Blogs in this series

Life in Culebrón is a disconnected series of pieces about the banal and ordinary of everyday life in an inland Alicante village seen from my very British perspective.

Saturday, June 24, 2017

Translating and interpreting

On the after lunch news Rajoy was chatting to Theresa May. I don't think our President speaks English and I'm pretty sure that May doesn't speak Spanish. Just behind them was a chap with grey curly hair and one of those "access all area" passes. I presume he was their interpreter.

On the forum pages I sometimes have a go at helping people to translate things. I tend to go the Spanish English way rather than write in Spanish as I am very aware of the manifold slips that I make when writing in Spanish. Wordreference is a wonderful dictionary cum language resource if you don't know it.

For quite a while now I've listened to the Spanish podcasts by Alex occasionally assisted by Vanesa on the cunningly named A while ago they started to push their YouTube channel as well but it took me a while to getting around to having a look.

On the videos Alex didn't look at all like I expected from having heard his voice on the podcasts. The videos though are really simple and they look very professional to me. Alex speaks in Spanish and, one day, the video ran automatically with Spanish subtitles. Trying to turn them off I found that there is a tool on the site for adding in subtitles to videos in other languages. I've made a couple of donations to the site in the past but, generally, I've got most of the stuff for free so I thought it might be a nice gesture to add the subs in English.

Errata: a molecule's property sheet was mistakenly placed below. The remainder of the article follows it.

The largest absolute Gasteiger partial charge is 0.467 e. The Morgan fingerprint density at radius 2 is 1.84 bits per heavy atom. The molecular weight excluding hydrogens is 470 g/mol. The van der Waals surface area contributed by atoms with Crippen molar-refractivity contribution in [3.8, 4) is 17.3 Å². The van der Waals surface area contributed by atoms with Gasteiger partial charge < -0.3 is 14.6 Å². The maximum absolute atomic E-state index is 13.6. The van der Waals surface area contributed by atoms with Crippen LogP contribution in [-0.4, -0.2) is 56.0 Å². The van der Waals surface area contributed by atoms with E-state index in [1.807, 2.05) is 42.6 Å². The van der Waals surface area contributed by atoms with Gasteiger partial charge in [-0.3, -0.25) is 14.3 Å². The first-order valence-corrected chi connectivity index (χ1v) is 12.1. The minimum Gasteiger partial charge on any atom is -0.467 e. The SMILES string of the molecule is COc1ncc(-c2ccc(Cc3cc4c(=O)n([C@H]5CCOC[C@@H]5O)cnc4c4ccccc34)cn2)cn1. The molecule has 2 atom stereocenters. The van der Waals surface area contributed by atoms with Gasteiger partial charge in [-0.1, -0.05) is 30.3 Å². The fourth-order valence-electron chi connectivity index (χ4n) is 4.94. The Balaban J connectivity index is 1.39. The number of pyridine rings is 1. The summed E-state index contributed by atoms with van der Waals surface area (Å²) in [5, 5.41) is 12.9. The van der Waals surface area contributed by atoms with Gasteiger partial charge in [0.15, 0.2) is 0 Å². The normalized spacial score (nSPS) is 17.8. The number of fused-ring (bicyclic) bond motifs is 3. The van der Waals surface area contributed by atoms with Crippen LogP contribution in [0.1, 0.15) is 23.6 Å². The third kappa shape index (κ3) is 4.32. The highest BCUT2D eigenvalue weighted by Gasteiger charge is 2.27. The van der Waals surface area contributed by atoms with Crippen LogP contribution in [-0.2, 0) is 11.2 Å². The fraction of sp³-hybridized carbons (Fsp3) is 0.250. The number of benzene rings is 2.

I understand the dialogues 100% or maybe 99% some weeks. Nonetheless putting in the subtitles proved to be more challenging than I expected. The way that it's done on YouTube is that there are the subs in Spanish and a box to type in your attempt in whatever language underneath. The little boxes in Spanish finish on a particular word and I try to end on the same word in English but it's not always possible simply because of differences in word order. Then there are the expressions that make sense in Spanish but aren't good English. I have been very undecided whether to go for a good English style just taking the sense from the Spanish, whether to go for the most literal translation that maintains a semblance of sense or to mix a bit of both. I have not been happy with any of the translations so far but, eventually, I'm sure I'll settle on an appropriate style.

In the meantime hats off to that translator bloke making it possible for Rajoy and May to maintain a conversation at a normal speed.

No comments: